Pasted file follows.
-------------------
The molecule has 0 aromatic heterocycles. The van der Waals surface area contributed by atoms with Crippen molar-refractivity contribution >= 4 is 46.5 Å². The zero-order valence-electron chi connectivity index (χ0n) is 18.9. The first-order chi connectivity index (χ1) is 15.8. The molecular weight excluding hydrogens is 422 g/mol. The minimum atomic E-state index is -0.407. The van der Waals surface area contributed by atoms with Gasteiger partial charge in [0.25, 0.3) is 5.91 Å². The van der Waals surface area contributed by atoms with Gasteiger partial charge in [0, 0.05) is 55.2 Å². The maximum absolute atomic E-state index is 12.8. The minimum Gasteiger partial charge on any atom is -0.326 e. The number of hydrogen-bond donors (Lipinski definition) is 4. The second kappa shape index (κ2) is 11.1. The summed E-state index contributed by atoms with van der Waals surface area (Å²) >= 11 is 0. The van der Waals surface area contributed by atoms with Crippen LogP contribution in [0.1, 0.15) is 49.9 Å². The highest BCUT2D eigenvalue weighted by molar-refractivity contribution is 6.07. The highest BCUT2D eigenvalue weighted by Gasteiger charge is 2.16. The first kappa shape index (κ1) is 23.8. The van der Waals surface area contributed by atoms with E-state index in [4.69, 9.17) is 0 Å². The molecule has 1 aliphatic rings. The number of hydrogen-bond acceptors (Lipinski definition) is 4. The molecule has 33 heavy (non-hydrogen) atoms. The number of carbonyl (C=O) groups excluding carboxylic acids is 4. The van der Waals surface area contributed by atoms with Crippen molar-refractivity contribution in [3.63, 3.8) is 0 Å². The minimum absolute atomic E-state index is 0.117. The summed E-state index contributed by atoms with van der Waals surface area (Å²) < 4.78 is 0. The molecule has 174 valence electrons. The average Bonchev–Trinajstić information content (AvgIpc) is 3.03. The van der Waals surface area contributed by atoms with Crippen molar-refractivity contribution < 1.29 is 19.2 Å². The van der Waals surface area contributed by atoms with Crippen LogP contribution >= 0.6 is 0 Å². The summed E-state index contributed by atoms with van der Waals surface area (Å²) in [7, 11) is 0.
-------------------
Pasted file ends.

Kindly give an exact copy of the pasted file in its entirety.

The molecule has 0 aromatic heterocycles. The van der Waals surface area contributed by atoms with Crippen molar-refractivity contribution >= 4 is 46.5 Å². The zero-order valence-electron chi connectivity index (χ0n) is 18.9. The first-order chi connectivity index (χ1) is 15.8. The molecular weight excluding hydrogens is 422 g/mol. The minimum atomic E-state index is -0.407. The van der Waals surface area contributed by atoms with Gasteiger partial charge in [0.25, 0.3) is 5.91 Å². The van der Waals surface area contributed by atoms with Gasteiger partial charge in [0, 0.05) is 55.2 Å². The maximum absolute atomic E-state index is 12.8. The minimum Gasteiger partial charge on any atom is -0.326 e. The number of hydrogen-bond donors (Lipinski definition) is 4. The second kappa shape index (κ2) is 11.1. The summed E-state index contributed by atoms with van der Waals surface area (Å²) >= 11 is 0. The van der Waals surface area contributed by atoms with Crippen LogP contribution in [0.1, 0.15) is 49.9 Å². The highest BCUT2D eigenvalue weighted by molar-refractivity contribution is 6.07. The highest BCUT2D eigenvalue weighted by Gasteiger charge is 2.16. The first kappa shape index (κ1) is 23.8. The van der Waals surface area contributed by atoms with E-state index in [4.69, 9.17) is 0 Å². The molecule has 1 aliphatic rings. The number of hydrogen-bond acceptors (Lipinski definition) is 4. The molecule has 33 heavy (non-hydrogen) atoms. The number of carbonyl (C=O) groups excluding carboxylic acids is 4. The van der Waals surface area contributed by atoms with Crippen molar-refractivity contribution in [3.63, 3.8) is 0 Å². The minimum absolute atomic E-state index is 0.117. The summed E-state index contributed by atoms with van der Waals surface area (Å²) < 4.78 is 0. The molecule has 174 valence electrons. The average Bonchev–Trinajstić information content (AvgIpc) is 3.03. The van der Waals surface area contributed by atoms with Crippen molar-refractivity contribution < 1.29 is 19.2 Å². The van der Waals surface area contributed by atoms with Crippen LogP contribution >= 0.6 is 0 Å². The summed E-state index contributed by atoms with van der Waals surface area (Å²) in [7, 11) is 0.